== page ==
The younger crowd does have a different perspective on Styx's music catalog, though. As a result, while the group always plays classic hits such as "Too Much Time on My Hands" and "Blue Collar Man," Gowan said it also makes sure to cover songs that have proven more popular today than when they were originally released.
"'Man in the Wilderness' is like a huge favorite among people who are under 30," Gowan said. "Younger people don't seem to be as held to the singles that came out at the time and were all over the radio. Instead, they've kind of discovered various songs from the albums over the years that have become their favorites. 'Pieces of Eight' would be another good example of that."
Gowan said that his own favorite Styx song would have to be "Renegade" based on the reaction it gets when it is played. Since it is usually performed near the end of the show, he said it is always awesome to see the euphoria that has overcome those in attendance by that point following an evening of music. Not many musicians get the chance to experience a sea of thousands radiating pure bliss, singing along to every word with smiles on their faces. That is why he is so grateful to be part of the band.
"The vibe of that is incredibly infectious, and it's something that I look forward to every single day," Gowan said. "It's an amazing moment of agreement among a large number of people. And to be in the center of that, to be part of generating that, is just a joy. It's too much fun."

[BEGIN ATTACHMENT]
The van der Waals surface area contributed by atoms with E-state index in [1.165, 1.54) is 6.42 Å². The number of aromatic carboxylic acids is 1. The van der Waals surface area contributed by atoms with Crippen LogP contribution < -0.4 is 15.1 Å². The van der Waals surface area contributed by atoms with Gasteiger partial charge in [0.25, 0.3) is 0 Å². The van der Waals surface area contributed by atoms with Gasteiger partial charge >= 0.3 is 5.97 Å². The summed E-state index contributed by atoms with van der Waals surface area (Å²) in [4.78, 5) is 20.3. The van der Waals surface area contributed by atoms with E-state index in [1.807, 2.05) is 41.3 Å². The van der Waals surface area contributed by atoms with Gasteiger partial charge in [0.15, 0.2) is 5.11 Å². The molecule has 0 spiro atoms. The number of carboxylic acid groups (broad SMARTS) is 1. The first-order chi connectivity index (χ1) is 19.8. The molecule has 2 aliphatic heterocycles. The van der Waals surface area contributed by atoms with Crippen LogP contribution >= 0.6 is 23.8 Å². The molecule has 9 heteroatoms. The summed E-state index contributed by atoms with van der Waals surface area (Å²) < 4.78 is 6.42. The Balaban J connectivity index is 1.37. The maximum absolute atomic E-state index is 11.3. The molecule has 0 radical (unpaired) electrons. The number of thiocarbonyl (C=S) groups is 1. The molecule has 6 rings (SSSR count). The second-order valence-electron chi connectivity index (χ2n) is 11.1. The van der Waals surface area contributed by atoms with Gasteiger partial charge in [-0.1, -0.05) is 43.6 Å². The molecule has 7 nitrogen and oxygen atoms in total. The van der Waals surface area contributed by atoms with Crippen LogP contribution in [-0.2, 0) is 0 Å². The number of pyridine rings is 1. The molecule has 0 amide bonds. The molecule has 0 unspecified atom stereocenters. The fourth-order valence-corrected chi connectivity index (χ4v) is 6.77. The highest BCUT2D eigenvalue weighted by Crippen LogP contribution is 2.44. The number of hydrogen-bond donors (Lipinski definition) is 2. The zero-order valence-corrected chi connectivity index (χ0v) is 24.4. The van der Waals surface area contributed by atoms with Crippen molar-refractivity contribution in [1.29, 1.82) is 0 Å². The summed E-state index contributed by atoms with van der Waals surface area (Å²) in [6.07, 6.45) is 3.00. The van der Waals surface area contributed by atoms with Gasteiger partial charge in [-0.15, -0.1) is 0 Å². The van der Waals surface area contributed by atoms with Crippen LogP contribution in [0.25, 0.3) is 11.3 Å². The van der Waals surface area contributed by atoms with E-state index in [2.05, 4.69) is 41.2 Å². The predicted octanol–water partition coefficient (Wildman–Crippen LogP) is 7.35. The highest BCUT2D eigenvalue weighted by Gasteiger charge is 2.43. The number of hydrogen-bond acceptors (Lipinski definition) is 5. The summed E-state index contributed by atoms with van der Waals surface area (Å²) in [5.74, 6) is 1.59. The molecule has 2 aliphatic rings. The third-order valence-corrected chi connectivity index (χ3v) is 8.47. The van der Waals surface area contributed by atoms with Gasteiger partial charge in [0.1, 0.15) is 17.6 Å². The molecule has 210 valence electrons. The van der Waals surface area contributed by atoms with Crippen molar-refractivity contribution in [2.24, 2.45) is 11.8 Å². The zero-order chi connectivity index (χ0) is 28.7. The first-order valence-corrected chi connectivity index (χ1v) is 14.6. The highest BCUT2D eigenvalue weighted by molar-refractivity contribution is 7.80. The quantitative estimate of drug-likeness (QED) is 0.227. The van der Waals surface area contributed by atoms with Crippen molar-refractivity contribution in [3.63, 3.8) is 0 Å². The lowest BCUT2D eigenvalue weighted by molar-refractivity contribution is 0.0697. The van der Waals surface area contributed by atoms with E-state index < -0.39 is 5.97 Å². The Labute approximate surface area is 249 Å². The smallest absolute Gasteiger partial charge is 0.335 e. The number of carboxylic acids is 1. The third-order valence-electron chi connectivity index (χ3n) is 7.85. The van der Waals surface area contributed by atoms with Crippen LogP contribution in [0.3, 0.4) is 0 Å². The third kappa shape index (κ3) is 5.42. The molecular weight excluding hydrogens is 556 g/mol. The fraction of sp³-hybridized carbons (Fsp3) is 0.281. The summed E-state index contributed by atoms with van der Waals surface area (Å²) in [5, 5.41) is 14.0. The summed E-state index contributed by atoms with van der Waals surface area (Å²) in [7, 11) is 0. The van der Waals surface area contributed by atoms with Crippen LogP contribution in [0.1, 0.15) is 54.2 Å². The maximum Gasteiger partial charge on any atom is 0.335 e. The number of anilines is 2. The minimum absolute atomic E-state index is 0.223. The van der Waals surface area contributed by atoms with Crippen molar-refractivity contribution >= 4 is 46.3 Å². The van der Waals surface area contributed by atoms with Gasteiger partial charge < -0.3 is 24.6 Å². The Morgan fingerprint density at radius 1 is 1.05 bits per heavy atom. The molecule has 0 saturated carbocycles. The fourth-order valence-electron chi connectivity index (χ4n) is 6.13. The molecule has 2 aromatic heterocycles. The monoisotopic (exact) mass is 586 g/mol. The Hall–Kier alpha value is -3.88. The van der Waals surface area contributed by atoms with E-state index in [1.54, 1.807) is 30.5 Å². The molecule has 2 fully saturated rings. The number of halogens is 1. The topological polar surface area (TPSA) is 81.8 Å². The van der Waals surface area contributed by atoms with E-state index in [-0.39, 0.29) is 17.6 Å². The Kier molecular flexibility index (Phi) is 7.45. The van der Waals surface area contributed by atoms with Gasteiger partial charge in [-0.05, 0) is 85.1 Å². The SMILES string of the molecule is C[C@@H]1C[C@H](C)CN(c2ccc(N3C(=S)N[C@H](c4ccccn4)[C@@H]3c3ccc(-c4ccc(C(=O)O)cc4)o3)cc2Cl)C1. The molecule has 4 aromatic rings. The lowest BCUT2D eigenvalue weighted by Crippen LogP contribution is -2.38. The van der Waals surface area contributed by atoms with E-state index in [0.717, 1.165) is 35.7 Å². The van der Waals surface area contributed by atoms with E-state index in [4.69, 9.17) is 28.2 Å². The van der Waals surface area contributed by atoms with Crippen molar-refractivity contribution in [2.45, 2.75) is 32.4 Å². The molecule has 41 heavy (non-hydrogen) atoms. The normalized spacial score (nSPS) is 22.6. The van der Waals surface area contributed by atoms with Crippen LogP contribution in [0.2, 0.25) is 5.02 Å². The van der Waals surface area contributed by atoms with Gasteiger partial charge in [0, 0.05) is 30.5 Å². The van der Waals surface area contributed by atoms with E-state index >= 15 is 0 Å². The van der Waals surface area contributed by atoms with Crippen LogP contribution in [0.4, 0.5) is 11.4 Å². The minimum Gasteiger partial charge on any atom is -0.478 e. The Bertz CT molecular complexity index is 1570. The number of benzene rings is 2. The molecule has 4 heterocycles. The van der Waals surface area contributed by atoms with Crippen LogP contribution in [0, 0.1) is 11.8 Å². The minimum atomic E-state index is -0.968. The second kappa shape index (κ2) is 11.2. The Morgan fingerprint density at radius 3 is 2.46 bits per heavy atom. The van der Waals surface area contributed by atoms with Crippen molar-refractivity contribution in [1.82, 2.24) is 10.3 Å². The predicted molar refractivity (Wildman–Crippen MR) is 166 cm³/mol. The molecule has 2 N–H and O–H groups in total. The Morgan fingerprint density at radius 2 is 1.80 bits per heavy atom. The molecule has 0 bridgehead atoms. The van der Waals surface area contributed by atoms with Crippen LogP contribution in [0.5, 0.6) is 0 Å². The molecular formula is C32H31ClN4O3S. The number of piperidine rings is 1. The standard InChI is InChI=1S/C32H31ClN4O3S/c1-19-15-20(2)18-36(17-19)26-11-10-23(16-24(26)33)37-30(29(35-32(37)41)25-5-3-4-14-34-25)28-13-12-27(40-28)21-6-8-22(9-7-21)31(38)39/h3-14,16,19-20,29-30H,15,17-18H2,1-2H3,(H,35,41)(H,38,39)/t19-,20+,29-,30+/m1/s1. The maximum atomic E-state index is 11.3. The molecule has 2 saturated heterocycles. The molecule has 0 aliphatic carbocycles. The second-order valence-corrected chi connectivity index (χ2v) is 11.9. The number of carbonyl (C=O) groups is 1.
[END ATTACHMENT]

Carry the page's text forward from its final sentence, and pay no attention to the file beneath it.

But Gowan was no stranger to success prior to joining Styx. For many years he was a popular solo artist in Canada, where he has lived for most of his life. "A Criminal Mind," one of his biggest hits, is now even a regular part of Styx's set list on tour.
Being in a band is quite different from performing on his own, Gowan said, since he is only one act in the "rock circus" that is Styx. But he said the rest of the group - including Styx mainstays James "JY" Young, Tommy Shaw and Chuck Panozzo - have always made him feel that his ideas and past career were appreciated. And though he replaced band co-founder Dennis DeYoung following DeYoung's departure, Gowan said they always encouraged him to make Styx's music his own.